Overabundant populations of white-tailed deer reduce forest regeneration, impact woody understories, eliminate many herbs, reduce plant diversity, and negatively impact habitats for songbirds.
Overabundant deer populations can also have negative impacts on public health and safety, which include tick-borne disease (i.e. Lyme disease) and vehicle collisions (e.g., > 600 people were injured and 12 people killed in Wisconsin in deer/vehicle collisions in 2005). The economic impacts of overabundant deer include increases in deer-vehicle accidents, negative effects on timber resources and ornamental and agricultural plantings. According to the Wisconsin Insurance Alliance, deer/vehicle collisions caused property damage totaling > $100,000,000 in 2006.
Using fenced enclosures with different deer densities in a hardwoods forest in Pennsylvania, deer densities > 3.1/sq mi reduced intermediate crown (0.5 – 7.5 m) nesting species richness and abundance apparently by reducing height of woody vegetation in the intermediate canopy on thinned and clear-cut sites.
In comparing differences in bird occurrence and abundance between an area in Pennsylvania affected by 27 years of deer over-browsing and an adjacent area with only 1/5 or 1/10 the deer density, ten species of ground-nesting or intermediate canopy-nesting birds were absent or occurred at lower frequencies in the area with higher deer density.
The number and diversity of the bird population may be reduced as deer populations rise from 15 to over 35 per square mile due to impacts on ground level vegetation, the shrub layer, and tree species composition.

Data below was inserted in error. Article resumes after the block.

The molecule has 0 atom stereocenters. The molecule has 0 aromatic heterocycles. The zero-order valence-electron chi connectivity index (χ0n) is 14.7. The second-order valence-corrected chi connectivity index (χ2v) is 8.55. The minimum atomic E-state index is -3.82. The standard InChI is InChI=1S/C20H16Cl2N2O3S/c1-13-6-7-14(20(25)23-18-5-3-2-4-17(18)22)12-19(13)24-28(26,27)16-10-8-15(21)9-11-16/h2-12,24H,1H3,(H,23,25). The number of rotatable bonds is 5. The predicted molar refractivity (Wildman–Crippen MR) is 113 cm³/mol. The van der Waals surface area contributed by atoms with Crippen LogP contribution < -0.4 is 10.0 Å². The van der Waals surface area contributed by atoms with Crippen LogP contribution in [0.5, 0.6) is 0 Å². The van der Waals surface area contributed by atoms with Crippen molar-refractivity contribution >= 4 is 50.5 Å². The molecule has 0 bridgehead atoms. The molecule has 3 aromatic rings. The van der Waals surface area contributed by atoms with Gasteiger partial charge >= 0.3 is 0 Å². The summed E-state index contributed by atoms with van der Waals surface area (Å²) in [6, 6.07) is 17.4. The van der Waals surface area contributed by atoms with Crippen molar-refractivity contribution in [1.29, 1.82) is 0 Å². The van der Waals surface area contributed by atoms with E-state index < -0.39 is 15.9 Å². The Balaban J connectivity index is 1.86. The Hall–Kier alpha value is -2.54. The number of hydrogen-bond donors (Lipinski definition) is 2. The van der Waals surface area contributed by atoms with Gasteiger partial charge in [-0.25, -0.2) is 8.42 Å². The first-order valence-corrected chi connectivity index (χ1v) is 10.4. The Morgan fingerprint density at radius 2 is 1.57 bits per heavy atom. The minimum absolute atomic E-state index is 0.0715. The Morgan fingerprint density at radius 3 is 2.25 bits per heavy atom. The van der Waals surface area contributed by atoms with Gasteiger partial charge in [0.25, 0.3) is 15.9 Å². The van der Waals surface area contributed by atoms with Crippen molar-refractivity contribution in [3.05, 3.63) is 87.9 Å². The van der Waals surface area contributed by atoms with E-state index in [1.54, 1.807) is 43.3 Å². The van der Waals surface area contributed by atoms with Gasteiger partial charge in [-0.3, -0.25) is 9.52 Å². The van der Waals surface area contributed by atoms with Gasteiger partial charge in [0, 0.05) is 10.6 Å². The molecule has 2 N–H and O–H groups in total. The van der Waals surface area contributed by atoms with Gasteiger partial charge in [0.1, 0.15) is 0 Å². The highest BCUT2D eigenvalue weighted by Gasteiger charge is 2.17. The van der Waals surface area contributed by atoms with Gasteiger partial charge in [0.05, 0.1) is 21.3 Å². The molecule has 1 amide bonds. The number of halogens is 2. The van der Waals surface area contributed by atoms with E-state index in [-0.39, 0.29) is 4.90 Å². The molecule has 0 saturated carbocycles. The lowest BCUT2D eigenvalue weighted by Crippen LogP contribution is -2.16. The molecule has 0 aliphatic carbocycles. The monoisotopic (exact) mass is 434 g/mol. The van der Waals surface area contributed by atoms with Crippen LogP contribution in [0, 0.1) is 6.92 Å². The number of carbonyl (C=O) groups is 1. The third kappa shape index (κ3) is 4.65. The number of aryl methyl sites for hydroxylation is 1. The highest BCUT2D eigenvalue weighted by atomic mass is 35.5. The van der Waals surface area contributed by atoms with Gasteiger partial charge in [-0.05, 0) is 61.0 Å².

The results of several enclosure and exclosure studies have linked the composition of forest bird communities to structural changes in forest habitat caused by high-density deer populations. In a study comparing enclosures with deer densities of 10, 20, 38, and 64 deer/sq mi in northwestern Pennsylvania where over-browsing was common, species richness of forest understory birds increased in the plots with the lowest deer density within 10 years.
In a study of breeding bird populations at eight sites in Virginia, 80 five-acre plots were established at each site; half were fenced and half remained unfenced. Vegetation measurements were made three times over a nine-year period; bird population data were collected by mist netting annually in June. Deer density in the region was in excess of 10 deer/sq mi throughout the study. Fenced plots responded quickly to deer exclusion by developing increased density in the understory as the grasses that initially dominated the forest floor were replaced by brambles and tree saplings. By as little as one to two years into the study, bird species composition in the exclosures had shifted from birds such as the Chipping Sparrow (Spizella passerine) that prefer more open understory to Indigo Bunting (Passerina cyanea), Hooded Warbler (Wilsonia citrina) [http://www.dnr.state.wi.us/org/land/er/factsheets/birds/Hoowar.htm], and Ovenbird (Seiurus aurocapilla), all of which benefit from denser shrub and understory layers. Recovery may have been faster at these sites because they lacked the dense layer of hay-scented fern (Dennstaedtia punctilobula) and New York fern (Thlypteris noveboracensis)frequently present in stands subjected to canopy thinning and overbrowsing in Pennsylvania.